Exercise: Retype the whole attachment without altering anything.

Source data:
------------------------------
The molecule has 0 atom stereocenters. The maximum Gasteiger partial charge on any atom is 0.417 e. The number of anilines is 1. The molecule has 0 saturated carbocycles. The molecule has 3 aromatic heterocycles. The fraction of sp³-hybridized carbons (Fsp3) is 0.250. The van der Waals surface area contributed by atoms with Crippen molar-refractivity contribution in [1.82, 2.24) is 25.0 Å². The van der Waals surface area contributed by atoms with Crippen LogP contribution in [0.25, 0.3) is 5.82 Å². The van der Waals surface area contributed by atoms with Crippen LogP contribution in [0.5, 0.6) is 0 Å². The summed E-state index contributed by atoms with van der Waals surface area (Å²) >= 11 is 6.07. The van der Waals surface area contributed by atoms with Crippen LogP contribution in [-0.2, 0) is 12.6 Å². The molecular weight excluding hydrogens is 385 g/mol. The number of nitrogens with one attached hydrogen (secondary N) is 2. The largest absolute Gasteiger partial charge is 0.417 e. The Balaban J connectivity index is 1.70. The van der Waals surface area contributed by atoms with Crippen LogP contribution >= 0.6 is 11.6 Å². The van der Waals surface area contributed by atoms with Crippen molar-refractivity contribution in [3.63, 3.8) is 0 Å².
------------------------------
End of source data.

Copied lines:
The molecule has 0 atom stereocenters. The maximum Gasteiger partial charge on any atom is 0.417 e. The number of anilines is 1. The molecule has 0 saturated carbocycles. The molecule has 3 aromatic heterocycles. The fraction of sp³-hybridized carbons (Fsp3) is 0.250. The van der Waals surface area contributed by atoms with Crippen molar-refractivity contribution in [1.82, 2.24) is 25.0 Å². The van der Waals surface area contributed by atoms with Crippen LogP contribution in [0.25, 0.3) is 5.82 Å². The van der Waals surface area contributed by atoms with Crippen LogP contribution in [0.5, 0.6) is 0 Å². The summed E-state index contributed by atoms with van der Waals surface area (Å²) >= 11 is 6.07. The van der Waals surface area contributed by atoms with Crippen LogP contribution in [-0.2, 0) is 12.6 Å². The molecular weight excluding hydrogens is 385 g/mol. The number of nitrogens with one attached hydrogen (secondary N) is 2. The largest absolute Gasteiger partial charge is 0.417 e. The Balaban J connectivity index is 1.70. The van der Waals surface area contributed by atoms with Crippen LogP contribution >= 0.6 is 11.6 Å². The van der Waals surface area contributed by atoms with Crippen molar-refractivity contribution in [3.63, 3.8) is 0 Å².